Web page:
I won’t make my TpT goal this year – and that’s okay.
In January, like a large portion of Americans, I made a goal for myself. A TpT store resolution. At the time I realized that yes, this was a big undertaking. I gave myself all sorts of pep talks, spoke in clichés (go big or go home!), and told my husband I could do it when he politely told me that I was setting myself up for failure.
I marched along, checking numbers off a crumpled note card. Up until May, I was on track! I created/ fixed/ tweaked 8 products per month. Then my kids got out of school, the weather got nice, and I couldn’t sit on the computer all day. (Actually, I just went to TpT as I typed this and looked at the statistics and saw that since May, I have posted 8 products – my goal for each month, not one summer).
Reflecting on the end of my summer, I was bummed. I beat myself up and wondered how I let this happen when I had been doing so well. Like any person with an English degree, I wrote out my feelings, and I thank you very much in advance for reading my top five list of why I am at peace with not meeting my TpT goal for the year.
1. I am not publishing junk. I refuse. Could I have published 8 new products? Probably. I wouldn’t be proud of them though. I prefer not meeting a goal as opposed to meeting it with fluffy products.
2. Meaningful lessons take time. I want to test materials on students. I want to tweak my notes. I want to rearrange my worksheets or add another for further clarification. I don’t want to scrap material that doesn’t work – but I will take the time to do so if it is in the best interest of students.
3. My goal maybe, a bit, was lofty. I know 8 products would be stretching it, but I have so many ideas! Fun ideas! Ideas to help others! Ideas begging to be turned into lessons! Still, 8 products per month while I work and mother three kids? It was a big order.
4. I am taking lots of time for thinking. When I taught full-time, exhaustion followed me. That guy was everywhere.
Now that I work part-time, I am still busy, but I do have those moments where I can think. I can reflect on lessons. I can brainstorm. I can type an idea, scrap it, and come back to it later. My best lessons – the ones that students enjoyed and I treasure – came from lots of thinking. If I don’t meet my goal because I am thinking, well, I’ll miss my goal for that.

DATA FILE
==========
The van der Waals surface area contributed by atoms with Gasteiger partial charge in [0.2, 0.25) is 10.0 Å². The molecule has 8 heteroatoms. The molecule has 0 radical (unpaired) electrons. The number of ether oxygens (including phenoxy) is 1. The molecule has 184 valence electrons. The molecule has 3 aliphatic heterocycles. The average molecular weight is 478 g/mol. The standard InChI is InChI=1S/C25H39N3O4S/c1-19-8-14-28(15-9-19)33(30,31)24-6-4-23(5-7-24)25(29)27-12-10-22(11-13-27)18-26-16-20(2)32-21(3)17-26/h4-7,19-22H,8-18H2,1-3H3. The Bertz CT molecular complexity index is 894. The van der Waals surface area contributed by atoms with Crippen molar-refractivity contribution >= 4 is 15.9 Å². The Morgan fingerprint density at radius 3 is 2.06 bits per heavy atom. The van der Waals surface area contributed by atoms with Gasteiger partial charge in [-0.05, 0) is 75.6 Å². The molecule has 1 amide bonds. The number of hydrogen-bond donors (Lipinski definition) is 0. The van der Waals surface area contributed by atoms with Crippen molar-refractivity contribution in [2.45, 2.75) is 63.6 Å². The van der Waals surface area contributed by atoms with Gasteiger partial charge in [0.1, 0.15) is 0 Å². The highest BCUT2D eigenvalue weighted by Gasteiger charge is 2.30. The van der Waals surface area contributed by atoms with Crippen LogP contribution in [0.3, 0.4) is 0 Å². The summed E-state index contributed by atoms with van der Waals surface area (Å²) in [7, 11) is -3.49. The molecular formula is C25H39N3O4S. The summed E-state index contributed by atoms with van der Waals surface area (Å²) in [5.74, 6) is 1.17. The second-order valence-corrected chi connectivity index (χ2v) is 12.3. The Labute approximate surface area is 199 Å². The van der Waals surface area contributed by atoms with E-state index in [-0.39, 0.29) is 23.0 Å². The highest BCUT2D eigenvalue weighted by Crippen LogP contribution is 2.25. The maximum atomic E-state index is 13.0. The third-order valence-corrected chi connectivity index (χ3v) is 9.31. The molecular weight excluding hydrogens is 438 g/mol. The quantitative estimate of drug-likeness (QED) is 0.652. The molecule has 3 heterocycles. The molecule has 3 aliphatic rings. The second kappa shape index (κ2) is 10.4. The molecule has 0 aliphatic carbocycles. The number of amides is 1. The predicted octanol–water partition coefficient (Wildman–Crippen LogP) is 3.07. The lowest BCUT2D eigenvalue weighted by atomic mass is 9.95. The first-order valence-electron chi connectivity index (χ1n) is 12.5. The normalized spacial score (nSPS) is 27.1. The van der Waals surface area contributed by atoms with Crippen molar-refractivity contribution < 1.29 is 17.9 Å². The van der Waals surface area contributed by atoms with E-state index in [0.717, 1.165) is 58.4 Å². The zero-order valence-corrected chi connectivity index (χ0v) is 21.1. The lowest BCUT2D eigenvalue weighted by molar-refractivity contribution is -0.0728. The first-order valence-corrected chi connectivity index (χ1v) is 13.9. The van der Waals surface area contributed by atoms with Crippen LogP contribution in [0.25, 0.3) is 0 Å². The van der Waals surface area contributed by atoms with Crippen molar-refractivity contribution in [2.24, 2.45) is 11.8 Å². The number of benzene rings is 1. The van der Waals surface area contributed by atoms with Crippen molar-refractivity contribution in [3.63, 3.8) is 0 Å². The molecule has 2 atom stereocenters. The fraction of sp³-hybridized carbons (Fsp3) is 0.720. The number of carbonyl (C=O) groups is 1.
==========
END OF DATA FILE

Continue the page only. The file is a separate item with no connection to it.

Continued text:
5. I spent lots of time with my kids this summer. We went on vacation, rode bikes, visited parks, climbed trees, had picnics, bowled, hosted sleepovers, attended sleepovers, played with cousins, ate too much ice-cream, picked homegrown tomatoes, chased the dog, read for the library’s summer reading program, and stayed up late.
And you know what? I sat at kindergarten registration on Thursday and looked at my middle child, beaming with confidence in her tiny seat in her new kindergarten classroom. I stood in the hall, bouncing my one-year old, realizing that I would be back in this classroom in four short years, placing her in a tiny seat. Later, I looked at my second grader, nonchalantly assessing his new classroom, asking the teacher about science projects for the year.
And I am glad that I did not hold myself to my goal for the year. I love making products, but I cannot envision coming home from a college dorm room in seventeen years and wishing I could trade these summer memories for more products, more money.
Honestly – of course I want more products in my store. I want all the ideas from my head typed – all those half sheets of paper, scribbled in the night made into fruition. I want to save money for that college dorm room!
As I reflect on missing my goal for TpT, I am at peace. I take the teaching profession (which includes TpT) and my parenting job too seriously to goof them up. If that means missing my goal for the year, not getting those products out there, that is what it means.
We teachers work on a different schedule than others. August brings a time of closure, a time of new beginnings. It can also bring a new meaning to the goals we have for ourselves.
Lauralee Moss, a secondary language arts instructor, has taught for over a decade. She has a B.S. in English Education and a M.A. in Teaching and Leadership; visit her blog for more ideas or store for great products.